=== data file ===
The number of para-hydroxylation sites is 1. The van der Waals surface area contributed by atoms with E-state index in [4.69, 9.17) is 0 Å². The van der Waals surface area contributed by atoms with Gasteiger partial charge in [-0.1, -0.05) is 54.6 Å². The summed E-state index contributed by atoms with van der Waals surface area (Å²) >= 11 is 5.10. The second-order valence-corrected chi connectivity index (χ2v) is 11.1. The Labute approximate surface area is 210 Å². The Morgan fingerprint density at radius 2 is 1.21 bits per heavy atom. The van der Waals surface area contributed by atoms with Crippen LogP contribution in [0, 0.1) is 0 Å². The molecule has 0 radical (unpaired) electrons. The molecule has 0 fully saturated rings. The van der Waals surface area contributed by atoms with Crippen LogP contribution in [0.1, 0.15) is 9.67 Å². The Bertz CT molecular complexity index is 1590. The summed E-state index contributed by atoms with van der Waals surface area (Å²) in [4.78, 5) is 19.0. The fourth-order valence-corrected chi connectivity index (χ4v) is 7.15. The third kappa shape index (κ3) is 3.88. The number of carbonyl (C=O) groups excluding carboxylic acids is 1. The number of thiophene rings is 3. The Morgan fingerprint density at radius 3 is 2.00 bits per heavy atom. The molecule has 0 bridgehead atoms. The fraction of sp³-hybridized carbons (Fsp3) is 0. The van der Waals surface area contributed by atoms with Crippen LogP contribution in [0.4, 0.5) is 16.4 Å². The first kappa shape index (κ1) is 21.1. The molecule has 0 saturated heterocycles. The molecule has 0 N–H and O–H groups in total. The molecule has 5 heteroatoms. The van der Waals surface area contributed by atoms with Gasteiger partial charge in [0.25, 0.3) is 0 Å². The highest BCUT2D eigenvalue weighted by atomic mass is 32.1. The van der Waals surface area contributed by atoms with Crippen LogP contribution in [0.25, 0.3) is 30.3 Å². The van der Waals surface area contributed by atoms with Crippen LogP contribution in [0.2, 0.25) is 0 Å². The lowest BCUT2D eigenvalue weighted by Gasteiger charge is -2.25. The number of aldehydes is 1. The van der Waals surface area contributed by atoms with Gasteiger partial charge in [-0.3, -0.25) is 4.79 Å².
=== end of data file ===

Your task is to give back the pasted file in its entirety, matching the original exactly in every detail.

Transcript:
The number of para-hydroxylation sites is 1. The van der Waals surface area contributed by atoms with E-state index in [4.69, 9.17) is 0 Å². The van der Waals surface area contributed by atoms with Gasteiger partial charge in [-0.1, -0.05) is 54.6 Å². The summed E-state index contributed by atoms with van der Waals surface area (Å²) >= 11 is 5.10. The second-order valence-corrected chi connectivity index (χ2v) is 11.1. The Labute approximate surface area is 210 Å². The Morgan fingerprint density at radius 2 is 1.21 bits per heavy atom. The van der Waals surface area contributed by atoms with Crippen LogP contribution in [0, 0.1) is 0 Å². The molecule has 0 radical (unpaired) electrons. The molecule has 0 fully saturated rings. The van der Waals surface area contributed by atoms with Crippen LogP contribution in [0.1, 0.15) is 9.67 Å². The Bertz CT molecular complexity index is 1590. The summed E-state index contributed by atoms with van der Waals surface area (Å²) in [4.78, 5) is 19.0. The fourth-order valence-corrected chi connectivity index (χ4v) is 7.15. The third kappa shape index (κ3) is 3.88. The number of carbonyl (C=O) groups excluding carboxylic acids is 1. The number of thiophene rings is 3. The Morgan fingerprint density at radius 3 is 2.00 bits per heavy atom. The molecule has 0 bridgehead atoms. The fraction of sp³-hybridized carbons (Fsp3) is 0. The van der Waals surface area contributed by atoms with Crippen LogP contribution in [0.4, 0.5) is 16.4 Å². The first kappa shape index (κ1) is 21.1. The molecule has 0 saturated heterocycles. The molecule has 0 N–H and O–H groups in total. The molecule has 5 heteroatoms. The van der Waals surface area contributed by atoms with Gasteiger partial charge in [0.25, 0.3) is 0 Å². The highest BCUT2D eigenvalue weighted by atomic mass is 32.1. The van der Waals surface area contributed by atoms with Crippen LogP contribution in [0.25, 0.3) is 30.3 Å². The van der Waals surface area contributed by atoms with Crippen LogP contribution in [0.2, 0.25) is 0 Å². The lowest BCUT2D eigenvalue weighted by Gasteiger charge is -2.25. The number of aldehydes is 1. The van der Waals surface area contributed by atoms with Gasteiger partial charge in [-0.3, -0.25) is 4.79 Å².